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George Grossmith Jr

Spy (Sir Leslie Ward) (1851-1922)



Watercolour and bodycolour on board

19 ¾ x 13 inches

The World [Supplement], 8 August 1910

Chris Beetles & Alexander Beetles (eds.) Portraits of Vanity Fair: The Charles Sigety Collection, London: Chris Beetles Ltd, 2023, page 201

'Portraits of Vanity Fair: The Charles Sigety Collection', Chris Beetles Gallery, London, October-November 2023, no 100

George Grossmith Jr (1874-1935) was an actor, director, playwright and producer, particularly of Edwardian musical comedies. He was the son of George Grossmith (1847-1912), the writer and composer of comic operas and musical sketches who most famously created a series of characters in the operas of Gilbert and Sullivan and wrote, in collaboration with his brother Weedon, the 1892 comic novel The Diary of a Nobody. George Grossmith himself appeared in Vanity Fair on 21 January 1888 as ‘Men of the Day no 393, “The Pinafore”’.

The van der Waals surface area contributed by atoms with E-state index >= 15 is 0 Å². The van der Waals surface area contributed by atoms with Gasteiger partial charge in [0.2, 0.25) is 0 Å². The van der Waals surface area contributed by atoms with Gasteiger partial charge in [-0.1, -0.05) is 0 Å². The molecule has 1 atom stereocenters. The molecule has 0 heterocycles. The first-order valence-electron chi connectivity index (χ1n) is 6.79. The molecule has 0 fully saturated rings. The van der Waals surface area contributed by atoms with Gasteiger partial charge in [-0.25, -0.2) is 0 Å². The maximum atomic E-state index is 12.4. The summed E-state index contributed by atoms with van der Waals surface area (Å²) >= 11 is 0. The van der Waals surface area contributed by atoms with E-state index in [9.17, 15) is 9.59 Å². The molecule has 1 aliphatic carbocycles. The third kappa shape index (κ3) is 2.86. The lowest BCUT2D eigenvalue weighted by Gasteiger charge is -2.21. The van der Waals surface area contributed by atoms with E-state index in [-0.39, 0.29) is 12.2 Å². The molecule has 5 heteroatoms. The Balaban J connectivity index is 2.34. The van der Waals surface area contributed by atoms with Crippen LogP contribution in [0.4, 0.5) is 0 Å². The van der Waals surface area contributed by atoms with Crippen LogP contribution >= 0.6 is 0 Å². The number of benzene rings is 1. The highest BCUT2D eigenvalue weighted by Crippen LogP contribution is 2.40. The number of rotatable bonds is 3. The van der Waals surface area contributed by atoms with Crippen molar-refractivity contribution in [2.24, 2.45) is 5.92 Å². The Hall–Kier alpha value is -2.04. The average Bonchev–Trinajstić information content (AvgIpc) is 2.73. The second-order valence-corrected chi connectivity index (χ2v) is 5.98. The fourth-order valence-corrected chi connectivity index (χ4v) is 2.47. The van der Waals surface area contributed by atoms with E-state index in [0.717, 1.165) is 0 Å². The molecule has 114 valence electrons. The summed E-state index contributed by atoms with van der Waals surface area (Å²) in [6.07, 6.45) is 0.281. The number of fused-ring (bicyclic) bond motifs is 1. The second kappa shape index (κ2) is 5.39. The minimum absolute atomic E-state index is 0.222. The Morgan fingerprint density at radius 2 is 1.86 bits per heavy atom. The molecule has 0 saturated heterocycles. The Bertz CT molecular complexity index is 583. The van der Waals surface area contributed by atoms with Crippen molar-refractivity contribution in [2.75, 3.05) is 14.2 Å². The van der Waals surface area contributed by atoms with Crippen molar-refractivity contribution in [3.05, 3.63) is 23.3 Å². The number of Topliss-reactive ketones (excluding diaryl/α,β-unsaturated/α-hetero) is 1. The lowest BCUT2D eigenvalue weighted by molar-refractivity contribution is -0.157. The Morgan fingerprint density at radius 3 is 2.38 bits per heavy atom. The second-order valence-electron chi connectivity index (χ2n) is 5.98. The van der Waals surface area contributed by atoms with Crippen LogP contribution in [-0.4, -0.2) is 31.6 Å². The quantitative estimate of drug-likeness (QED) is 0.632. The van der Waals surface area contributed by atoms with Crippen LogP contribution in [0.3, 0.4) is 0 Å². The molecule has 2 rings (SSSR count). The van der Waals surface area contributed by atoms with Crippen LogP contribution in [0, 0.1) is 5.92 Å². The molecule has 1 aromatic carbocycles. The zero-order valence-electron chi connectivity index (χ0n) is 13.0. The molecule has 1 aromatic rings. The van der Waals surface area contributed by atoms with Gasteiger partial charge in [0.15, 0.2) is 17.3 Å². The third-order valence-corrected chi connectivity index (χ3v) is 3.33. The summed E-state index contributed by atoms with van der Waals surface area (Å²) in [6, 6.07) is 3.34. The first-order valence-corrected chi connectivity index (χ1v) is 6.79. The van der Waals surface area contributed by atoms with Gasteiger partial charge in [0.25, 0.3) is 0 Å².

George Grossmith Jr began his acting career in musical stage comedies such as Gaiety Girl (1893) and The Shop Girl (1894). He found fame in the early years of the 1900s thanks to a number of musical productions that he often wrote and starred in himself, such as The Spring Chicken (1905), The New Aladdin (1906) and Peggy (1911). Tall and lanky, George Grossmith Jr was often paired with the diminutive actor Edmund Payne for comedic effect. Later in his career, he found success as a producer both in London and New York, with productions such as The Bing Boys Are Here (1916), Kissing Time (1919) and Eastward Ho! (1919).

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